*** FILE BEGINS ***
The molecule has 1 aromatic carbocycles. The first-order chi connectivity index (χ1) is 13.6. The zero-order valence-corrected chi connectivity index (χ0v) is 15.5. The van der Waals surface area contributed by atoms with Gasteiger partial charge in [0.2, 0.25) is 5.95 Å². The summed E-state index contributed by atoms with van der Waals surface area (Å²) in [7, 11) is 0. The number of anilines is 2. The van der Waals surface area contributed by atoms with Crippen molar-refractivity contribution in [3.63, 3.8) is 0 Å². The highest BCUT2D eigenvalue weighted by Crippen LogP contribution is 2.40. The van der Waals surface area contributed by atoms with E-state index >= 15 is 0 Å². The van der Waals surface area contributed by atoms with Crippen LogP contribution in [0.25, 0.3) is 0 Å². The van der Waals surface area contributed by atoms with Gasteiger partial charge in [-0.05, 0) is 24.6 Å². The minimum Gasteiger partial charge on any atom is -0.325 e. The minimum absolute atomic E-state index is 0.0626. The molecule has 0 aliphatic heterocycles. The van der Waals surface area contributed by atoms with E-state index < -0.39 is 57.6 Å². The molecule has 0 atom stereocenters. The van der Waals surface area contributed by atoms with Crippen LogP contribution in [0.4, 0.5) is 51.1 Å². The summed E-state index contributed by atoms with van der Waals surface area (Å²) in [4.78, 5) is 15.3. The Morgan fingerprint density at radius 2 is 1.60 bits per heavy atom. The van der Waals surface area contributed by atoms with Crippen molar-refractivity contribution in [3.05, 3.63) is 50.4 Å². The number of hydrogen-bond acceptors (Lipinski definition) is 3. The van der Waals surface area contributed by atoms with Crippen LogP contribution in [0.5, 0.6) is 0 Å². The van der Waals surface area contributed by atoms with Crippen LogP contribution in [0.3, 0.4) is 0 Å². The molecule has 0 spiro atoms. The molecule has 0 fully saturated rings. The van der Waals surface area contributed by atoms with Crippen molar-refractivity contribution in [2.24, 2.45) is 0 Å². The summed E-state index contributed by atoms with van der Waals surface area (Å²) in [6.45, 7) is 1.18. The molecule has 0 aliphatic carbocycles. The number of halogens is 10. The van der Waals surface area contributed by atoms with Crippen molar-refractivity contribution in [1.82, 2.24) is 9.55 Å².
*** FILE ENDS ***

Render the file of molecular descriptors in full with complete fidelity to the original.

The molecule has 1 aromatic carbocycles. The first-order chi connectivity index (χ1) is 13.6. The zero-order valence-corrected chi connectivity index (χ0v) is 15.5. The van der Waals surface area contributed by atoms with Gasteiger partial charge in [0.2, 0.25) is 5.95 Å². The summed E-state index contributed by atoms with van der Waals surface area (Å²) in [7, 11) is 0. The number of anilines is 2. The van der Waals surface area contributed by atoms with Crippen molar-refractivity contribution in [3.63, 3.8) is 0 Å². The highest BCUT2D eigenvalue weighted by Crippen LogP contribution is 2.40. The van der Waals surface area contributed by atoms with E-state index >= 15 is 0 Å². The van der Waals surface area contributed by atoms with Crippen LogP contribution in [0.25, 0.3) is 0 Å². The van der Waals surface area contributed by atoms with Gasteiger partial charge in [-0.05, 0) is 24.6 Å². The minimum Gasteiger partial charge on any atom is -0.325 e. The minimum absolute atomic E-state index is 0.0626. The molecule has 0 aliphatic heterocycles. The van der Waals surface area contributed by atoms with E-state index < -0.39 is 57.6 Å². The molecule has 0 atom stereocenters. The van der Waals surface area contributed by atoms with Crippen LogP contribution in [0.4, 0.5) is 51.1 Å². The summed E-state index contributed by atoms with van der Waals surface area (Å²) in [4.78, 5) is 15.3. The Morgan fingerprint density at radius 2 is 1.60 bits per heavy atom. The van der Waals surface area contributed by atoms with Crippen molar-refractivity contribution in [3.05, 3.63) is 50.4 Å². The number of hydrogen-bond acceptors (Lipinski definition) is 3. The van der Waals surface area contributed by atoms with Crippen LogP contribution in [0.5, 0.6) is 0 Å². The van der Waals surface area contributed by atoms with Crippen LogP contribution in [0.3, 0.4) is 0 Å². The molecule has 0 spiro atoms. The molecule has 0 fully saturated rings. The van der Waals surface area contributed by atoms with Crippen molar-refractivity contribution in [2.24, 2.45) is 0 Å². The summed E-state index contributed by atoms with van der Waals surface area (Å²) in [6.45, 7) is 1.18. The molecule has 0 aliphatic carbocycles. The number of halogens is 10. The van der Waals surface area contributed by atoms with Crippen molar-refractivity contribution in [1.82, 2.24) is 9.55 Å².